The email arrived at 9:38 a.m., shortly before Amy and I left for Roanoke and my long day with a dentist. It read:
Dear Bank of Floyd Customer,
This is your official notification from Bank of Floyd, your online account has expired. If you want to continue using our service you have to renew your online account. If not, your online account will be deactivated and deleted.
To continue click here, complete the renew form with your current information.
Many Thanks and Kind Regards – Bank of Floyd – Update Department
I immediately sent the message to the trash bin, recognizing it as a "phishing" expedition, an attempt by a con artist to gain access to an online bank account. We get these things all the time, sometimes claiming to be banks we actually do business with and more often "from" banks at which we’ve never had an account.
But some did fall for it, including area blogger David St. Lawrence, who had to close his account, open a new one and get new ATM cards.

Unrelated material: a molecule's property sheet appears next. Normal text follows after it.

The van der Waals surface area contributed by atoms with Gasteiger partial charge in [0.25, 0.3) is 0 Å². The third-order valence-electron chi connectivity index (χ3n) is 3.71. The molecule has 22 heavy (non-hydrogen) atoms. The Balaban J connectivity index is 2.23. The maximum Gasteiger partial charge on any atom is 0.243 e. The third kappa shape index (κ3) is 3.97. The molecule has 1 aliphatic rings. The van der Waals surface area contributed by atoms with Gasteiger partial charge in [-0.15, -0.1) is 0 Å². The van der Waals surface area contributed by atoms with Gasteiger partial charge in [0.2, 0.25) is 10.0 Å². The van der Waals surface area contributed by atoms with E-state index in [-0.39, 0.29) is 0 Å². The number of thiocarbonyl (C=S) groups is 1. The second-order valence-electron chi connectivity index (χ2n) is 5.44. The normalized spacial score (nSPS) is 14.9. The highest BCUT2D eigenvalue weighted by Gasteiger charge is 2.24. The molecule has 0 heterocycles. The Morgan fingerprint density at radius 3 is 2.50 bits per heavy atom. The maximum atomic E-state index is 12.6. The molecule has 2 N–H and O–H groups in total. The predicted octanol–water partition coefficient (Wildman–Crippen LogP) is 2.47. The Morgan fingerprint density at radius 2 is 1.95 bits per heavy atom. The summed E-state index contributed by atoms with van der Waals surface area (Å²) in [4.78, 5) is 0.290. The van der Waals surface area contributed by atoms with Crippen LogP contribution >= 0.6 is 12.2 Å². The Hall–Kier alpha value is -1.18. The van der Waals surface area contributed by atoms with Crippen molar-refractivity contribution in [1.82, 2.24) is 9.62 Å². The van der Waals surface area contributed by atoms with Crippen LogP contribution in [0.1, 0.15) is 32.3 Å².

Usually, "phishing" con jobs go to a shadow url that spoofs the original URL of a bank but this one used the url: bankofloyd.com, which looked authentic unless you looked closer and realized there was an "f" missing (it should have been bankoffloyd.com). Alert users of the Bank of Floyd’s online service also know that the bank’s real online banking service url is "secureinternetbanking.com."
I’ve done business with The Bank of Floyd long enough to know that they, like most other banks, never, ever use email for sensitive banking business. They make that fact very clear in mailings, on signs in the bank and when you open an account. If you are an online banking customer, they send messages through the system’s secure messaging center and then let you know that you a message waiting there.
David checked the registration of the "bankofloyd.com" url and found it was registered on June 6 (last Friday) by a "Ted Kaczynski" using a drop box in New York City.
Ted Kaczynski? Ted Kaczynski is the unibomber, the madman who killed three and wounded 23 with mail bombs before his arrest on April 3, 1996. He is serving life without parole at the Federal Supermax prison in Colorado.